The allnighter afterwards was frantic and really crazy, ending up at gone 8am with lots of people asking for more… not me.

I raised the white flag on the Sunday but I was told that over 50 brave scoots were still riding towards Luanco and back during the day, and appeared for last night concerts. Any fragile souls will have rocked to the core when garage band Las Aspiradores hit the stage, leading to a visit from the Police–too loud, boys. Last act of the weekend was 60’s cult band, The Sorrows, performing all the hits.

A fantastic restaurant was booked for everyone on Monday to enjoy the local dishes and Sideria before their journey home. The most important people in this festival are not the band members or the DJs but the audience who come and enjoy the allnighters, live concerts, scooter runs and 60’s culture every summer.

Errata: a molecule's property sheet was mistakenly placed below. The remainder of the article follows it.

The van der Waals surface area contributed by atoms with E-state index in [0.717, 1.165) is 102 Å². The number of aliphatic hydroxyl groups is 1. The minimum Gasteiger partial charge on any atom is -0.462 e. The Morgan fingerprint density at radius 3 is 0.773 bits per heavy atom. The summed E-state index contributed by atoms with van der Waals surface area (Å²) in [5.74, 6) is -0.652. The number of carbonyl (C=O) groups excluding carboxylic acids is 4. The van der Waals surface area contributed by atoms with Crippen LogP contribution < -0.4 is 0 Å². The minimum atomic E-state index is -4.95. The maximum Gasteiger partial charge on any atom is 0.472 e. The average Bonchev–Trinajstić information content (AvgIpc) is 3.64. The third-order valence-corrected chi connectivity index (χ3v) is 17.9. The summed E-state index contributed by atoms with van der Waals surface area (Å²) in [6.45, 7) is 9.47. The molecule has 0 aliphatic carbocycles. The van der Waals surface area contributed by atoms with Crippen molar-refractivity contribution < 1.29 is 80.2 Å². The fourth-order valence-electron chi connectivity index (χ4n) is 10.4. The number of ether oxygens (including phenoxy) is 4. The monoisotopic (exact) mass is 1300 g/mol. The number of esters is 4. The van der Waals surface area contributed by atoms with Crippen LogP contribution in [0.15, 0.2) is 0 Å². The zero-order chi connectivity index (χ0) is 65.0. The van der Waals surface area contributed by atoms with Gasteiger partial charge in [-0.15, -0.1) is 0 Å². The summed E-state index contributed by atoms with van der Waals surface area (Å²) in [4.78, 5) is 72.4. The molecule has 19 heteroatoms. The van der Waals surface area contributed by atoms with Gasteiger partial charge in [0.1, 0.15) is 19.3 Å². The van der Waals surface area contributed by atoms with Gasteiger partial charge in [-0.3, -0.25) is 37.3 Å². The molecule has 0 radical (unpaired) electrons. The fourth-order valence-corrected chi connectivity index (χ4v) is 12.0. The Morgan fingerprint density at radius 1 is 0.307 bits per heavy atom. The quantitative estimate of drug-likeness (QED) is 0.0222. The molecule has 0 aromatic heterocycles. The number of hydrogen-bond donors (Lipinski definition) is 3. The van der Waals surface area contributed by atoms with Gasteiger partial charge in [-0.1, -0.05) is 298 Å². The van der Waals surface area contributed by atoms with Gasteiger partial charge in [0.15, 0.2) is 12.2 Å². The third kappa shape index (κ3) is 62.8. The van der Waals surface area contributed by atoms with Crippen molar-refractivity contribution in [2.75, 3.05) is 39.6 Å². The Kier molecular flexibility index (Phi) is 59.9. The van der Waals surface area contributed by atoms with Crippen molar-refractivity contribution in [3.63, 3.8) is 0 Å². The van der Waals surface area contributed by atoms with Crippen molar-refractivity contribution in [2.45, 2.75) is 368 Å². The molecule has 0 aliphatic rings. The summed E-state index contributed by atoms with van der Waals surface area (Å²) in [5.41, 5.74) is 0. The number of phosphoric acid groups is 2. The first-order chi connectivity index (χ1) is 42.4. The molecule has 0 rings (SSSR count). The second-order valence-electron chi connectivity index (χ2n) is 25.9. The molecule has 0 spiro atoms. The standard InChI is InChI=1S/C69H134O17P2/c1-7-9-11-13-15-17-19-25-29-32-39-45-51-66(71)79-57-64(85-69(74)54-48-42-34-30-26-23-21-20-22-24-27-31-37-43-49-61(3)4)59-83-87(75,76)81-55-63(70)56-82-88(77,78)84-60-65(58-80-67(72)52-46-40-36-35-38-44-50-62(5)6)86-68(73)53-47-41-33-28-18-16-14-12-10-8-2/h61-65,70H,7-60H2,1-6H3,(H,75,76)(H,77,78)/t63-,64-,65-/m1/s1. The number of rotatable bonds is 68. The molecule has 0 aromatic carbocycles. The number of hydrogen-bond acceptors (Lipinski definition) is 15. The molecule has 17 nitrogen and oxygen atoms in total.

Many thanks to all sponsors, Gijón City Council, Merc, Cleo Modern & Vintage Clothing, Upbeat Discos, Delicious Junction, Marychic, UK Look, Upthight65, Carnaby Pontevedra, Monkey Britsyle, all artists, bands, DJs and everybody involved in the organisation or simply everybody that made it to the Yeye in these difficult times, each helping to create the unique atmosphere.

Next stop: The Beat Goes On in Madrid, 6 to 8 December. Don’t miss it!

More pictures and news at:

euroyeye.es

cleogijon.es

circoperrotti.com


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Felix EuroYeYe

Organizador de weekends mods y 60's como el Euroyeyé y el Beat Goes On. In Gijon, Spain.